Bomb Dropped on Special Teams

Mike McCarthy said the plan wasn't to blow up the special teams. A look at the offseason transactions says otherwise. Eight key members have been shown the door after a league-worst ranking in 2014.

In sports, there’s a saying that it’s easier to fire the coach than the players.

The Green Bay Packers, however, have managed to do both in an attempt to fix their broken and battered special teams.

The carnage started with the firing of special teams coordinator Shawn Slocum at the end of the season. Coach Mike McCarthy and general manager Ted Thompson didn’t stop there.

Jarrett Bush, Brad Jones and Brandon Bostick, who ranked second, third and fourth, respectively, in special-teams snaps, are no longer on the roster.

Despite signs to the contrary, McCarthy said the plan wasn’t to simply “blow up” what ranked as the worst unit in the NFL, according to the annual Dallas Morning News rankings.

“I think our process over the last 10 years is very similar to what it has been,” he said during last week’s rookie orientation camp. “Change is constant. I think our 53-man roster will be pretty much just like the average (age) of the other nine years. Just looking to statistics, getting ready for the meeting last night and today, and just (to emphasize) to these young men the opportunity that a rookie has. I see this year shaking out similar to the ones in the past.”

Maybe, but Thompson and McCarthy have acted like a bulldozer in cleaning up the wreckage after the Packers ranked at or near the bottom in every key category other than punt return. Six of the top 10 players in terms of special-teams snaps have been shown the door (see chart). That number doesn’t include running back DuJuan Harris, who returned kickoffs, and tight end Ryan Taylor, who was released after five games despite playing at least a dozen special-teams snaps in four games.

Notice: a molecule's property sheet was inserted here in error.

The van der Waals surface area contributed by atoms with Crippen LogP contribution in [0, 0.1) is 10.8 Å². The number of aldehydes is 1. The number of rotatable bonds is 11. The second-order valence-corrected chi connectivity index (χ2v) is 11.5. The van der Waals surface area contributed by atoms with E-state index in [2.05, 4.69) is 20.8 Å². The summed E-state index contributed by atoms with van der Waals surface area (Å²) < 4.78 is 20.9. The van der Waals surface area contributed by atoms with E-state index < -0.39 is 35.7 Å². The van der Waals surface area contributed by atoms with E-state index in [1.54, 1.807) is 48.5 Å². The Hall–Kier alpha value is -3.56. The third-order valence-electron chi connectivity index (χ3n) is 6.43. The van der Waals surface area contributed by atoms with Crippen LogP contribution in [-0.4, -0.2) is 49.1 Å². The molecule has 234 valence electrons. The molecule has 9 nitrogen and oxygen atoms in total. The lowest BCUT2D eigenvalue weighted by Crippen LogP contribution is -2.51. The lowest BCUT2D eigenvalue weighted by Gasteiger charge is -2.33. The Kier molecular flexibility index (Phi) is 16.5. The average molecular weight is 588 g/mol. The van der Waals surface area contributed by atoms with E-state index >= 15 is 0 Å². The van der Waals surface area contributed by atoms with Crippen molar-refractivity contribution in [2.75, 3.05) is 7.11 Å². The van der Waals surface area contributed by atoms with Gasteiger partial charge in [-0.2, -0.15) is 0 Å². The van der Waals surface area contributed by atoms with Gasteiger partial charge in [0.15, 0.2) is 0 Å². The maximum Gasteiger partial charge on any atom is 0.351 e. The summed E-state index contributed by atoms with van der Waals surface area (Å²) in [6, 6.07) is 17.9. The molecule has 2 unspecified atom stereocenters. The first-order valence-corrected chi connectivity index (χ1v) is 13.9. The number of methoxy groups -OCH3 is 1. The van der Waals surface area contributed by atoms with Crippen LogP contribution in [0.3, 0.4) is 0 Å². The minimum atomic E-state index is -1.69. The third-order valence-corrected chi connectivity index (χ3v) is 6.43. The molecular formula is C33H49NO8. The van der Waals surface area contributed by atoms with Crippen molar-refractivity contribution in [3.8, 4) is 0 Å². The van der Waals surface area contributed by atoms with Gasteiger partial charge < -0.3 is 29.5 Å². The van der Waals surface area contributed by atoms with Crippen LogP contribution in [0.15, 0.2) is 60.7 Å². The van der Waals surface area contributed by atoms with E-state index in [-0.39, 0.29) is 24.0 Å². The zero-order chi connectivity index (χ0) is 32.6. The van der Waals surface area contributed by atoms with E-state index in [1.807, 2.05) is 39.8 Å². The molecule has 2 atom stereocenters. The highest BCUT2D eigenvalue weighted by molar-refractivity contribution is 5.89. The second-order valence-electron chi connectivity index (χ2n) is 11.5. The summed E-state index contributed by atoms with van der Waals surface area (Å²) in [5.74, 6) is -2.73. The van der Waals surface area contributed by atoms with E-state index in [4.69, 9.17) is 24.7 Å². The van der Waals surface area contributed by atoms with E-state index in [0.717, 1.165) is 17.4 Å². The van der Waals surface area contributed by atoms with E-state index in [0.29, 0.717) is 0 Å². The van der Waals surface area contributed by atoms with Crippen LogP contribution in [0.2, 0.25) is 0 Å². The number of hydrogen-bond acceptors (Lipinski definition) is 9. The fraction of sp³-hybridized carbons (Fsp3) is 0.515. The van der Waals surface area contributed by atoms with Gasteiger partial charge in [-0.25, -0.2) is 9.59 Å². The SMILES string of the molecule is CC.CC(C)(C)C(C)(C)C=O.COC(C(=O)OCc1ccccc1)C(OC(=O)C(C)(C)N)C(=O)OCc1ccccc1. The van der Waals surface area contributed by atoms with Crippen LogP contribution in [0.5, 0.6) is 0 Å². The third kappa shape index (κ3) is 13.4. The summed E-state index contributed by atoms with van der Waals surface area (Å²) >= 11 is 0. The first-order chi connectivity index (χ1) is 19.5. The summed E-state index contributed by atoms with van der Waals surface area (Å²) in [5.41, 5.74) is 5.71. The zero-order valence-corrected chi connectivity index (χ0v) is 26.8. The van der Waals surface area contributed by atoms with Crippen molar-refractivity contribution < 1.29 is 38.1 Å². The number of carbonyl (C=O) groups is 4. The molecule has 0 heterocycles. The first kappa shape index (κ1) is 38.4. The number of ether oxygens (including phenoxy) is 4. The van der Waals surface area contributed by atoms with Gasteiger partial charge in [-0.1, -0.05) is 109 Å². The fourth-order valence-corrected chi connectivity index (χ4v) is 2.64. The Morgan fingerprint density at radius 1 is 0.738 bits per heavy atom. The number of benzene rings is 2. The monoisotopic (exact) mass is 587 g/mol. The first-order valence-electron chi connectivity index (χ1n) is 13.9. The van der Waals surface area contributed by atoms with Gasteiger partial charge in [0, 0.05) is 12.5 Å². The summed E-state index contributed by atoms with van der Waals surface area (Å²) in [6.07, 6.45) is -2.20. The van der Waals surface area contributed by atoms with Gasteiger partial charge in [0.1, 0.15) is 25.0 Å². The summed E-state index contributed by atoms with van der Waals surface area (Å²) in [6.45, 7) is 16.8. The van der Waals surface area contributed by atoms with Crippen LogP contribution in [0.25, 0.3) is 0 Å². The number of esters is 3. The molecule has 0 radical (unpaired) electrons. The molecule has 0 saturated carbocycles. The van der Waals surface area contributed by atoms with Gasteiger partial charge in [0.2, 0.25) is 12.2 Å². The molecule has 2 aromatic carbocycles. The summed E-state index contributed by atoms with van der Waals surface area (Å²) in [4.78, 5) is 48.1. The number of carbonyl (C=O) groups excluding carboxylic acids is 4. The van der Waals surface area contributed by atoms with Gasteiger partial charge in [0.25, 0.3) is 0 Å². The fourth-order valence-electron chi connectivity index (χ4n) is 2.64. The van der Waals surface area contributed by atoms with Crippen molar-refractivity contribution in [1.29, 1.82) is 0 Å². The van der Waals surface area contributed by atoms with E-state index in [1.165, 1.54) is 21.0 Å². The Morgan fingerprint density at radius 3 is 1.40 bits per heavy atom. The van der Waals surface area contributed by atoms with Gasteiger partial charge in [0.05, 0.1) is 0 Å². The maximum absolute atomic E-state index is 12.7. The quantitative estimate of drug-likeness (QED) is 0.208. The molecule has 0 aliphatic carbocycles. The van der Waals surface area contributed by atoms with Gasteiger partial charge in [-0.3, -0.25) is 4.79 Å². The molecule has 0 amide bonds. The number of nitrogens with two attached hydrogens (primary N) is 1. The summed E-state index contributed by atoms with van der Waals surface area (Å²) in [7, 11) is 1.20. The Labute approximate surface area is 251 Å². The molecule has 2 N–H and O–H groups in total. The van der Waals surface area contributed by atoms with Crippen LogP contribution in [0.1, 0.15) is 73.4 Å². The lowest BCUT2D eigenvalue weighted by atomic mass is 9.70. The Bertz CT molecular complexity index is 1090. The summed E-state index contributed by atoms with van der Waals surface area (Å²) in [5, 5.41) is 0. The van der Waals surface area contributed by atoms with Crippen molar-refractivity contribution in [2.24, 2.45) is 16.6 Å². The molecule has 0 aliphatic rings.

PlayerSnapsGamesPer Game
B. Jones2521122.9
Lattimore 1351112.0
Of that 10-player group, Bush, Jones, Bostick, Davon House, Jarrett Boykin and Jamari Lattimore will not be back. Jones and Bostick were released, and no effort was made to retain Bush, Boykin, Lattimore and Harris.

“Well, maybe it’s titled more to that area,” McCarthy said in a follow-up to the earlier question. “But I think our change is similar to past years. Sometimes you lose more veterans than you did the year before. But I don’t think this is higher than the norm.”

In Bush, Jones, Bostick, House, Boykin and Lattimore, that’s about 1,250 snaps to replace. That means the Packers will be counting heavily on safety Sean Richardson and outside linebacker Jayrone Elliott. Inside linebackers Jake Ryan and Carl Bradford must be factors, too. Moreover, at the Scouting Combine, McCarthy said he’d count on starters to carry more of the load.

“I think we need to adjust our special-teams philosophy,” McCarthy said back in February. “I know what it was here the last 20 years, but we had starters play more on special teams this year than we had in the past, and that will continue to increase. Special teams needs to be an asset, not something that we use as a stepping stone on offense or defense. Frankly that, probably wasn’t fair to Shawn in some ways. This year, we made those changes, having more starters play. But Elliott’s definitely a guy that I thought had a heck of a year on special teams, loves it, and we’ve got to get that energy and that vibe throughout all special teams regardless if they’re rookies or veterans.”

Bill Huber is publisher of Packer Report magazine and and has written for Packer Report since 1997. E-mail him at, or leave him a question in Packer Report’s subscribers-only Packers Pro Club forum. Find Bill on Twitter at

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